In November 2010, two member bench of Supreme Court comprising of Justices Markandey Katju and Gyan Sudha Misra indicted some of the judges of Allahabad High Court for giving judgments in favour of parties represented by lawyers known to them. This “uncle judges” syndrome has put a huge question mark on the integrity of these judges. “There is something rotten in the Allahabad High Court” and it needs some “house cleaning”, the Supreme Court judges said.
What the judges said about the Allahabad High Court can be said about other high courts too. It is a much common practice where justice is delivered when the kith and kin of the judges fight for the right persons. As this is not always the case, so justice usually takes a back seat over fraternity.
Higher judiciary enjoys greater credibility amongst the people than any other pillar of governance. However, this credibility has been undermined by a number of incidents in the recent past. The refusal of the then CJI Balakrishnan to disclose the assets of the judges under RTI gave a big blow to the clean image of the higher judiciary. What exactly was the CJI trying to hide? The excuse he gave was that he held the information regarding the assets of the judges in a fiduciary capacity. Therefore he couldn’t reveal them. This lame excuse did raise many eyebrows on the intentions of the CJI. The same CJI is now being questioned in various cases involving the assets amassed by his kith and kin after he assumed the highest judicial position obtainable by a judge in India.
Further, the procedure for selection and removal of the judges has created much consternation amongst public-spirited individuals. The procedure gives total control to the judiciary thus compromising the doctrine of checks and balances much needed in a federal, democratic set-up. Also, the process lacks adequate transparency. There have been cases when the collegium has selected those judges who have a poor track record. The case of Justice Dinakaran is a case in point. Here the Supreme Court almost elevated him to the Supreme Court despite complaints of illegal land-grabbing against him. It was only when much hue and cry was raised by the bar council of Karnataka High Court that the collegium reverted its decision. Even now the judge is not removed but is merely transferred to the Sikkim High Court. It is a common practice for the CJIs to simply transfer the tainted judges to smaller High Courts as if imparting justice to these people holds no importance. This practice has been continuing since years without significant protest from the civil society mostly due to the fear of contempt of court.
Contempt of court provision in the constitution under articles 129 and 142 (for high courts and Supreme Court respectively) was incorporated to safeguard the judiciary from undue encroachments to its independence. However, the provision is misused by the judiciary to curb even healthy criticism against it. In 2007, the Delhi High Court held the journalists of Midday newspaper guilty for contempt of court for publishing an investigative story and cartoon about the former CJI Y. K. Sabharwal and sentenced them to four months of imprisonment. The journalists were later released on bail on the directive of the Supreme Court. Truth as a valid defense in contempt of court cases is accepted and the journalists here had concrete evidence against the said judge, yet were prosecuted. This is just one of several cases where judiciary has misused this power. It speaks ill of the judiciary and definitely needs to be reformed. It anyways goes against the principle of natural justice which says that “no one shall be a judge in his own clause”.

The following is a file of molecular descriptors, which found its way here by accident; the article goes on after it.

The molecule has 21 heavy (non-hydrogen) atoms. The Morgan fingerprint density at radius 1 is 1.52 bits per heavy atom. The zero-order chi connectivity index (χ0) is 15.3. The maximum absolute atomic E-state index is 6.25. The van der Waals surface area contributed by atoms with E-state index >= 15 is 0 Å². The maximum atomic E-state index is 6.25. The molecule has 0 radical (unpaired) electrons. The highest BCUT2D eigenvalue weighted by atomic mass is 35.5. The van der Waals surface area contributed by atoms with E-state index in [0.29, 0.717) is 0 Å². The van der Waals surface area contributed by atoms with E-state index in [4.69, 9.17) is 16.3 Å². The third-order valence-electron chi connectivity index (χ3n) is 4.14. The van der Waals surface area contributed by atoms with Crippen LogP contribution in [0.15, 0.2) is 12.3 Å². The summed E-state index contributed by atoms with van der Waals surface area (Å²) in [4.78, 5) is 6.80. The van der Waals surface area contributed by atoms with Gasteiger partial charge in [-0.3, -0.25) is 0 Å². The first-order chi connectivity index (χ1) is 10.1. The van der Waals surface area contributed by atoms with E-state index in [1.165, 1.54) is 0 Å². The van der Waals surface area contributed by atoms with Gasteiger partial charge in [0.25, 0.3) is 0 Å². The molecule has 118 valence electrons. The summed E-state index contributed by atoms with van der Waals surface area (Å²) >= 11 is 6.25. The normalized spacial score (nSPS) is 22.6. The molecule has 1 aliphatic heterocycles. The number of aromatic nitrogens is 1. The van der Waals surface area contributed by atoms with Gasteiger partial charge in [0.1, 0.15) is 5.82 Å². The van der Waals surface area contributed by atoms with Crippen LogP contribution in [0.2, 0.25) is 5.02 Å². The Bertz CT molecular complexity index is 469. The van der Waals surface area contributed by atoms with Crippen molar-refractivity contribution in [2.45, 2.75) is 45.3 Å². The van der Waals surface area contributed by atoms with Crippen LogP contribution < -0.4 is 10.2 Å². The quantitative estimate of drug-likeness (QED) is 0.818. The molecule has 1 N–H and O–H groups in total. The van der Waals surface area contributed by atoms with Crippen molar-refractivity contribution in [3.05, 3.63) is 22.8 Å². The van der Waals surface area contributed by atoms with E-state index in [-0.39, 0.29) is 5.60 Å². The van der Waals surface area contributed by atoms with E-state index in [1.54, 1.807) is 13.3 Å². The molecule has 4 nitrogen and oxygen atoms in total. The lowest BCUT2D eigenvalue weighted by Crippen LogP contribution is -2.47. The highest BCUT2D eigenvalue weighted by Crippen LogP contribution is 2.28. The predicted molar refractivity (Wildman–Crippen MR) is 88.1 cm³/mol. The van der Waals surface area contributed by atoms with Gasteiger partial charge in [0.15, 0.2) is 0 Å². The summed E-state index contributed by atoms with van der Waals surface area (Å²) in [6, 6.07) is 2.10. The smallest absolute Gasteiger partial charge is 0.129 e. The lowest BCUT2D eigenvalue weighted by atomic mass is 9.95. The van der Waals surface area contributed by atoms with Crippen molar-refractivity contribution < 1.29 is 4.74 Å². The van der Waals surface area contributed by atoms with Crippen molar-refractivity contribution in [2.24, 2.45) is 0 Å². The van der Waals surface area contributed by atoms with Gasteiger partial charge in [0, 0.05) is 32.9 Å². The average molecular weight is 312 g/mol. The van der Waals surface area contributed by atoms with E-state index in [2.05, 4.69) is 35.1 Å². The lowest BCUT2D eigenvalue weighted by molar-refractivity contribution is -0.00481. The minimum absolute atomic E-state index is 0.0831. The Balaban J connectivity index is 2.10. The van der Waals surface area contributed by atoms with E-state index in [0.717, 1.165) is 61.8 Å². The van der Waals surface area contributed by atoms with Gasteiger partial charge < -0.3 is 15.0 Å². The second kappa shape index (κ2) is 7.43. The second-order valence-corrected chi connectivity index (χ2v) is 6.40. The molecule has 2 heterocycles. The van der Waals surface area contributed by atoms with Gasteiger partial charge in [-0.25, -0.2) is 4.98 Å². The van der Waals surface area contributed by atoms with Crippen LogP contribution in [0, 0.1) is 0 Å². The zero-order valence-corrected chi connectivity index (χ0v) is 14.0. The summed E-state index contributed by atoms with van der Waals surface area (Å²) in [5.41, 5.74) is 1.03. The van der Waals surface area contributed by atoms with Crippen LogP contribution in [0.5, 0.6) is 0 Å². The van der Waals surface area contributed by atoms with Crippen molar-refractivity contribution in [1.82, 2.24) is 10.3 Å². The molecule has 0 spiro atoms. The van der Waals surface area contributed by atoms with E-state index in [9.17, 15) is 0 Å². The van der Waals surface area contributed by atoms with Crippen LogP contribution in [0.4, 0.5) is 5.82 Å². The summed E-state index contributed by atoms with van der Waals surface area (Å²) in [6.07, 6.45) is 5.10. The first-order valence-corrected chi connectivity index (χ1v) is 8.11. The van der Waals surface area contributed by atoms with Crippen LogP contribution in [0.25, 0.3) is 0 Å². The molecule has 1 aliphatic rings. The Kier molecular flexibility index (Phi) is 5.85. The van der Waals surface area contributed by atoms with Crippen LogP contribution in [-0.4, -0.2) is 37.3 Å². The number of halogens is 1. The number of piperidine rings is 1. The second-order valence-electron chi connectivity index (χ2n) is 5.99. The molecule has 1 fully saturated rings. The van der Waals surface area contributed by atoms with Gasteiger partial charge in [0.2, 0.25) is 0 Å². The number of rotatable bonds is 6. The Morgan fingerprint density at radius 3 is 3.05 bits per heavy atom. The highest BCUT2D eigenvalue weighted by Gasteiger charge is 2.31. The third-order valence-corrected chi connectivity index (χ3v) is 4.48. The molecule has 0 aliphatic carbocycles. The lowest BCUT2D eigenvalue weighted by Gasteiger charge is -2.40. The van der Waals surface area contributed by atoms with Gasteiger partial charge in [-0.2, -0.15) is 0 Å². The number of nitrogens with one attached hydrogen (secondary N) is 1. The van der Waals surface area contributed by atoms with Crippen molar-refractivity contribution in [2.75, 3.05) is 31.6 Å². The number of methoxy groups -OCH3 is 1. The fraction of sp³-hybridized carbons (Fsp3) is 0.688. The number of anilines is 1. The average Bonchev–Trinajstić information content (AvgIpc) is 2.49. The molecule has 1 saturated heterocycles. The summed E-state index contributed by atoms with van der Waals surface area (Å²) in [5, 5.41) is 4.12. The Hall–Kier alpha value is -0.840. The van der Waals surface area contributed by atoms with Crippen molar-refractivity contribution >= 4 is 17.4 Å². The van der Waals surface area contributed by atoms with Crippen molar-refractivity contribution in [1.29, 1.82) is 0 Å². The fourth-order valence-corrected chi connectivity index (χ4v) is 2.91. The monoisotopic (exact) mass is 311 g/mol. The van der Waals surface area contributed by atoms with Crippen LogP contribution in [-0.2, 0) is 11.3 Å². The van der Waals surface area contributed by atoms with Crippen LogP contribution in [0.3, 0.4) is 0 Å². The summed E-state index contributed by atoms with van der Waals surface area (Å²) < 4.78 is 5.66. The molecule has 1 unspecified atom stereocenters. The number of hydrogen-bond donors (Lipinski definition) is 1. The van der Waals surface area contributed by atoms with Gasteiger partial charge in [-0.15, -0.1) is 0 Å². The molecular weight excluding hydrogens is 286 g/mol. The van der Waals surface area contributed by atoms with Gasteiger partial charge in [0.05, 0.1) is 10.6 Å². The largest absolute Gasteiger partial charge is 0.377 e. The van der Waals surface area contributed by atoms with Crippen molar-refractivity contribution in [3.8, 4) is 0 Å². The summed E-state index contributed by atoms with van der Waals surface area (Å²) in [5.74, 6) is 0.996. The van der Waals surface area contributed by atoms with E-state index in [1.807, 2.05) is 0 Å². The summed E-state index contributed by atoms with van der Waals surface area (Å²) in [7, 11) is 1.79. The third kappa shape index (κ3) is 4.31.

A prominent Supreme Court lawyer Prashant Bhushan recently filed an affidavit in the Supreme Court saying that out of the 16-17 CJIs, half have been of doubtful integrity. In his affidavit, he talks about various maladies that have inflicted the higher judiciary and need immediate redressal by the authorities. His affidavit can be found here: http://india.5thpillar.org/~pillar/india/daring-move-veteran-supreme-court-lawyer.html or here: http://www.scribd.com/doc/37841587/Prashant-Bhushan-s-Affidavit-in-SC
The credibility of our judiciary is at an all time low. It is important that it takes corrective measures before it gets slotted in the same league as our ‘beloved’ legislators. When there are no checks on the powers of individuals, they tend to misuse it unless they are of highest moral integrity. The judges have always been thought to belong to a higher moral ground but when the ground starts to sink the concerned authorities need to take quick actions. The Judicial Standards and Accountability Bill, if passed, should help in restoring the lost trust. It is important that the citizens of the country do not lose faith in judiciary. Else the only pillar of democracy that still enjoys some respect from the masses will lose its standing and that would be a dangerous scenario to be in for our democracy.
PS I read an interesting article on contempt of court jurisdiction here : http://www.hrsolidarity.net/mainfile.php/2007vol17no05/2576/